Abengoa Solar is to develop a new solar-power tower technology thanks in part to a grant from the US Department of Energy (DOE).
The technology comprises a heliostat field of movable mirrors oriented according to the position of the sun to reflect solar radiation, which is then concentrated onto a receptor located on the upper part of the tower. The heat generated is then transferred to a salt fluid, which is used to create steam that drives a turbine.
The new tower system that the company is developing with the DOE grant will operate at higher temperatures than its existing system, allowing it to produce more energy from the same size power plant. It will also incorporate a thermal storage system to allow it to operate for periods when the sun isn’t shining.
Abengoa is currently the only company with a full-scale operational power tower. Last September, the company unveiled its PS20 20MW solar plant, the largest commercial solar tower plant in the world, located in Sanlúcar la Mayor, Seville.
That system forms part of a number of solar-power systems under construction in that region of Spain, including towers, solar troughs, photovoltaic panels and Stirling technology-based dishes. When completed in 2013, the total output from all the systems will be 300MW.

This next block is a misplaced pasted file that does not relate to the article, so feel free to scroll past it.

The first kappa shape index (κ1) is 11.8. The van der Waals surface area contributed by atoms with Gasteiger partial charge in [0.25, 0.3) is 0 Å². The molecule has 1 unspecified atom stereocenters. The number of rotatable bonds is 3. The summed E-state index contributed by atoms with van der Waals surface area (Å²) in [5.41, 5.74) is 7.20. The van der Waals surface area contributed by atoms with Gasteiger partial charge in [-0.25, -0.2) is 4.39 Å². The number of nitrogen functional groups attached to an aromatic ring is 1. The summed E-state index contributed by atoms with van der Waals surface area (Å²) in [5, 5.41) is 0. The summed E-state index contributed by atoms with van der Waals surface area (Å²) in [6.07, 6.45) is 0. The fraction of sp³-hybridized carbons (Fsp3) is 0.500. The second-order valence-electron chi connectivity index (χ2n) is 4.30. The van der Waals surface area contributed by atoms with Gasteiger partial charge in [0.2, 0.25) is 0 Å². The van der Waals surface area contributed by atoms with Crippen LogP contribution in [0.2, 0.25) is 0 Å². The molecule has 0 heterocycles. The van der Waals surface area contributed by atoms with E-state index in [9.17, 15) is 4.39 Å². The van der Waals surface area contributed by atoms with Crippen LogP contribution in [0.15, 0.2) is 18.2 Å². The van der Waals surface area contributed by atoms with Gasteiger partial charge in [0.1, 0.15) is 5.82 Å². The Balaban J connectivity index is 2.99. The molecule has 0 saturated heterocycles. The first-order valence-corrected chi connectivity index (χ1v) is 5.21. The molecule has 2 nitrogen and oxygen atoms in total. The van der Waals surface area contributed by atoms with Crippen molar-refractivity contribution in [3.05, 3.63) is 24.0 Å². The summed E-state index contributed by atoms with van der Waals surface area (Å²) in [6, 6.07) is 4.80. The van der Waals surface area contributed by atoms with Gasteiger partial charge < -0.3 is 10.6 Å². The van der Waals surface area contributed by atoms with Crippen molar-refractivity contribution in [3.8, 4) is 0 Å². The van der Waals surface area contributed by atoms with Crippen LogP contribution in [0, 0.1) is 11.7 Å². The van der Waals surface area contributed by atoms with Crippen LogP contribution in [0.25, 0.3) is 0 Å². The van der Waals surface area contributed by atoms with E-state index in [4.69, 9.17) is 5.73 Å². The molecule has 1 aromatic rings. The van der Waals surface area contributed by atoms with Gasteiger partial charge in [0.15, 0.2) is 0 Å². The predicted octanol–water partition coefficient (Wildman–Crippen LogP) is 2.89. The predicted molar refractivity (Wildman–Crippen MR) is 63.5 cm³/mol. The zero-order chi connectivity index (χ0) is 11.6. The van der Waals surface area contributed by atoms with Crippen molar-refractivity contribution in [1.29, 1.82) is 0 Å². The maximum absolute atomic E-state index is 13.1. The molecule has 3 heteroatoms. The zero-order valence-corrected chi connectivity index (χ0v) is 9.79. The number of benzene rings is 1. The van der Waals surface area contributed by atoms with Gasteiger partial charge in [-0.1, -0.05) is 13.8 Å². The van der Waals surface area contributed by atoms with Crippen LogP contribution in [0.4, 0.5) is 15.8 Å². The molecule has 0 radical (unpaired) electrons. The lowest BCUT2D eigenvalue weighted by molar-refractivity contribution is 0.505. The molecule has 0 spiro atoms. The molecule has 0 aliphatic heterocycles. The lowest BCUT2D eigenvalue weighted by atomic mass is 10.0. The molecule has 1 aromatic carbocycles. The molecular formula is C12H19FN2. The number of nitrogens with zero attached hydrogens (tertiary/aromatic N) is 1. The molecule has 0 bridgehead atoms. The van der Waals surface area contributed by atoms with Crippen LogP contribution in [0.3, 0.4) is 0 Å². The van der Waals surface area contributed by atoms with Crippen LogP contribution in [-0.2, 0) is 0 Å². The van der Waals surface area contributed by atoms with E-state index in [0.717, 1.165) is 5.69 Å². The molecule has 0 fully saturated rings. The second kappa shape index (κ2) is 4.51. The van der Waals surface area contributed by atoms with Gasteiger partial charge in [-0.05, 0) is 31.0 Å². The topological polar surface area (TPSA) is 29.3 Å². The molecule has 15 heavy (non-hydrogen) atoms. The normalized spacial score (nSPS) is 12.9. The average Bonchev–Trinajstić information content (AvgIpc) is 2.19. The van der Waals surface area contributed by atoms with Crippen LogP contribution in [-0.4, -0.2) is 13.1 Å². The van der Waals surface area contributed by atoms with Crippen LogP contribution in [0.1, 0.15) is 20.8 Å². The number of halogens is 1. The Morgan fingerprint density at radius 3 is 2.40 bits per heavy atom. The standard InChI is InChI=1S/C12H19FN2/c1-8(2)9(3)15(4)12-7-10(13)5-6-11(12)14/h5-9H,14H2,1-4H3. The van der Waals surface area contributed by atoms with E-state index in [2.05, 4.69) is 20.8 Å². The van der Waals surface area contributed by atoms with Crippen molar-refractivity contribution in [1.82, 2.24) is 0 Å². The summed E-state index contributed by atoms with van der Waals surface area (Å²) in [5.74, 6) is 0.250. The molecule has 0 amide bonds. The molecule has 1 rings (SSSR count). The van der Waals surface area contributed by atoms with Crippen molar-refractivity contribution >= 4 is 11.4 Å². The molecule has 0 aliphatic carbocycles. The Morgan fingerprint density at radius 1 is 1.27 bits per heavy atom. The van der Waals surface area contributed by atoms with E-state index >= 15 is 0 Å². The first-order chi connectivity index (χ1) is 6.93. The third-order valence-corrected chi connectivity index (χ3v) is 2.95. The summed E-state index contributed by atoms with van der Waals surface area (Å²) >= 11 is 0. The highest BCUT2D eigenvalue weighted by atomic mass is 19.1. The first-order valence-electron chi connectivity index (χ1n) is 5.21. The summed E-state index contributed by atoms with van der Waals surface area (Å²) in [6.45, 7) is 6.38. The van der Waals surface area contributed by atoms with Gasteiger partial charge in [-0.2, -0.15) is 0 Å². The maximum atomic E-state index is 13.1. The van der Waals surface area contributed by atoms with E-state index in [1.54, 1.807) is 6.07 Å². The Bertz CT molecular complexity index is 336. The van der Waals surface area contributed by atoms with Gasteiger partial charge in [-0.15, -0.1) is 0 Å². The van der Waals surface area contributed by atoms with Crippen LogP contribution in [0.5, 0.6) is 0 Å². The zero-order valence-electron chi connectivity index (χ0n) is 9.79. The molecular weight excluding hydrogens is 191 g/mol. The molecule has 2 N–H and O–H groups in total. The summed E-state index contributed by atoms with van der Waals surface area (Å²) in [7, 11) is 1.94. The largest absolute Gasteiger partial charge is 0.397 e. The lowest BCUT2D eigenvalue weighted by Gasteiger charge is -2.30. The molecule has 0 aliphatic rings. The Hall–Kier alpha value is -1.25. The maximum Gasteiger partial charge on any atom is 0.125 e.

But Abengoa Solar isn’t the only company to be awarded a grant from the DOE to work on the technology.
The department is also providing a grant to eSolar, which plans to design, build and test a Concentrating Solar Power (CSP) plant with multiple, modular towers instead of one central tower and receiver.
Once again, using reflective mirrors, the sun’s radiation will heat a liquid salt within each receiver. A molten salt transport system will then move the high-temperature fluid to a molten-salt steam generator that produces electricity. Like the Abengoa Solar system, the eSolar plant will also feature a thermal storage system.
For its part, Pratt & Whitney Rocketdyne plans to advance the current state-of the art in solar-power tower plant design. Also armed with a DOE grant, the company will explore new materials for the central power tower receiver, as well as develop its own thermal storage system and integrate it into the design of the CSP plant.